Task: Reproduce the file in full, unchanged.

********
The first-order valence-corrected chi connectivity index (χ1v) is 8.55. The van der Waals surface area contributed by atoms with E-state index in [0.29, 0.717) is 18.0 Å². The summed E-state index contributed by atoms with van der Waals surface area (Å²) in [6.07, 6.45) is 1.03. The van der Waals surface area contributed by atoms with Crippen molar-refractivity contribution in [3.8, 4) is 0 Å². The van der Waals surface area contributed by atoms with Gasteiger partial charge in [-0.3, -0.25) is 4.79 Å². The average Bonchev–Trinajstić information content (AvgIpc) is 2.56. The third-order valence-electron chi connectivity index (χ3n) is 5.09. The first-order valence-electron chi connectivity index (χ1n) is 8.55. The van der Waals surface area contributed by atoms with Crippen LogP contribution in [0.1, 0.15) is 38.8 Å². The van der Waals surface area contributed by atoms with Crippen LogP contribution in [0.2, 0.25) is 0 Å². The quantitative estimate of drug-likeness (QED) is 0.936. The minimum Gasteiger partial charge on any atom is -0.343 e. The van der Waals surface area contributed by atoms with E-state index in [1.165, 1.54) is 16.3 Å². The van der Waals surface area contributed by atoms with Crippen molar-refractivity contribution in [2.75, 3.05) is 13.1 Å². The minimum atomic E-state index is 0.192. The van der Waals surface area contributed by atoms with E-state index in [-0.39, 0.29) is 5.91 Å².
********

The first-order valence-corrected chi connectivity index (χ1v) is 8.55. The van der Waals surface area contributed by atoms with E-state index in [0.29, 0.717) is 18.0 Å². The summed E-state index contributed by atoms with van der Waals surface area (Å²) in [6.07, 6.45) is 1.03. The van der Waals surface area contributed by atoms with Crippen molar-refractivity contribution in [3.8, 4) is 0 Å². The van der Waals surface area contributed by atoms with Gasteiger partial charge in [-0.3, -0.25) is 4.79 Å². The average Bonchev–Trinajstić information content (AvgIpc) is 2.56. The third-order valence-electron chi connectivity index (χ3n) is 5.09. The first-order valence-electron chi connectivity index (χ1n) is 8.55. The van der Waals surface area contributed by atoms with Crippen LogP contribution in [0.1, 0.15) is 38.8 Å². The van der Waals surface area contributed by atoms with Crippen LogP contribution in [0.2, 0.25) is 0 Å². The quantitative estimate of drug-likeness (QED) is 0.936. The minimum Gasteiger partial charge on any atom is -0.343 e. The van der Waals surface area contributed by atoms with E-state index in [1.165, 1.54) is 16.3 Å². The van der Waals surface area contributed by atoms with Crippen molar-refractivity contribution in [2.75, 3.05) is 13.1 Å². The minimum atomic E-state index is 0.192. The van der Waals surface area contributed by atoms with E-state index in [-0.39, 0.29) is 5.91 Å².